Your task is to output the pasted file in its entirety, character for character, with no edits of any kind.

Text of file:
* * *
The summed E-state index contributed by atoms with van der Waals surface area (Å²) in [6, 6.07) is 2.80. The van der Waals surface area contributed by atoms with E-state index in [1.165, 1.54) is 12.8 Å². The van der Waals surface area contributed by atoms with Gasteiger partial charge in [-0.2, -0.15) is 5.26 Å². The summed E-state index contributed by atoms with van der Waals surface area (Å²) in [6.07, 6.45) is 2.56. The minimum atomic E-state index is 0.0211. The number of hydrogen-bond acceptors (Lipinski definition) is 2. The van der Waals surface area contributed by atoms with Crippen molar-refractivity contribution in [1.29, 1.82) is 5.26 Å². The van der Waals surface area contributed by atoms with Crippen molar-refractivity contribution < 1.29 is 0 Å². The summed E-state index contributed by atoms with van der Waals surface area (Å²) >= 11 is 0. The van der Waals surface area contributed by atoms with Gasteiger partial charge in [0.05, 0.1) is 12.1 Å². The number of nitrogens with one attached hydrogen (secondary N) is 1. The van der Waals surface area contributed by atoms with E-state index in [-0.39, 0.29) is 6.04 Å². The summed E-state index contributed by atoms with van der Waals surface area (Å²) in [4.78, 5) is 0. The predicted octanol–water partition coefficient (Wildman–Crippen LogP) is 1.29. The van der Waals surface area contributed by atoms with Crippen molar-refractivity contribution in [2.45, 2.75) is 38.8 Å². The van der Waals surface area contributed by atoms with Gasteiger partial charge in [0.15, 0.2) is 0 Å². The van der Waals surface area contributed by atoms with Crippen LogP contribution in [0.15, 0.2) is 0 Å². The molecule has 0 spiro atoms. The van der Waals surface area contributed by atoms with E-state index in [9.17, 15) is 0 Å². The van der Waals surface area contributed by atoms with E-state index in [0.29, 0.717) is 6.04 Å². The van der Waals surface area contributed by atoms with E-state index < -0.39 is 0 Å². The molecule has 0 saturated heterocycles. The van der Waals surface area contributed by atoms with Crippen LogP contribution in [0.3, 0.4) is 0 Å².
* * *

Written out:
The summed E-state index contributed by atoms with van der Waals surface area (Å²) in [6, 6.07) is 2.80. The van der Waals surface area contributed by atoms with E-state index in [1.165, 1.54) is 12.8 Å². The van der Waals surface area contributed by atoms with Gasteiger partial charge in [-0.2, -0.15) is 5.26 Å². The summed E-state index contributed by atoms with van der Waals surface area (Å²) in [6.07, 6.45) is 2.56. The minimum atomic E-state index is 0.0211. The number of hydrogen-bond acceptors (Lipinski definition) is 2. The van der Waals surface area contributed by atoms with Crippen molar-refractivity contribution in [1.29, 1.82) is 5.26 Å². The van der Waals surface area contributed by atoms with Crippen molar-refractivity contribution < 1.29 is 0 Å². The summed E-state index contributed by atoms with van der Waals surface area (Å²) >= 11 is 0. The van der Waals surface area contributed by atoms with Gasteiger partial charge in [0.05, 0.1) is 12.1 Å². The number of nitrogens with one attached hydrogen (secondary N) is 1. The van der Waals surface area contributed by atoms with E-state index in [-0.39, 0.29) is 6.04 Å². The summed E-state index contributed by atoms with van der Waals surface area (Å²) in [4.78, 5) is 0. The predicted octanol–water partition coefficient (Wildman–Crippen LogP) is 1.29. The van der Waals surface area contributed by atoms with Crippen molar-refractivity contribution in [2.45, 2.75) is 38.8 Å². The van der Waals surface area contributed by atoms with Gasteiger partial charge in [0.15, 0.2) is 0 Å². The van der Waals surface area contributed by atoms with Crippen LogP contribution in [0.15, 0.2) is 0 Å². The molecule has 0 spiro atoms. The van der Waals surface area contributed by atoms with E-state index in [9.17, 15) is 0 Å². The van der Waals surface area contributed by atoms with E-state index in [0.29, 0.717) is 6.04 Å². The van der Waals surface area contributed by atoms with E-state index < -0.39 is 0 Å². The molecule has 0 saturated heterocycles. The van der Waals surface area contributed by atoms with Crippen LogP contribution in [0.3, 0.4) is 0 Å².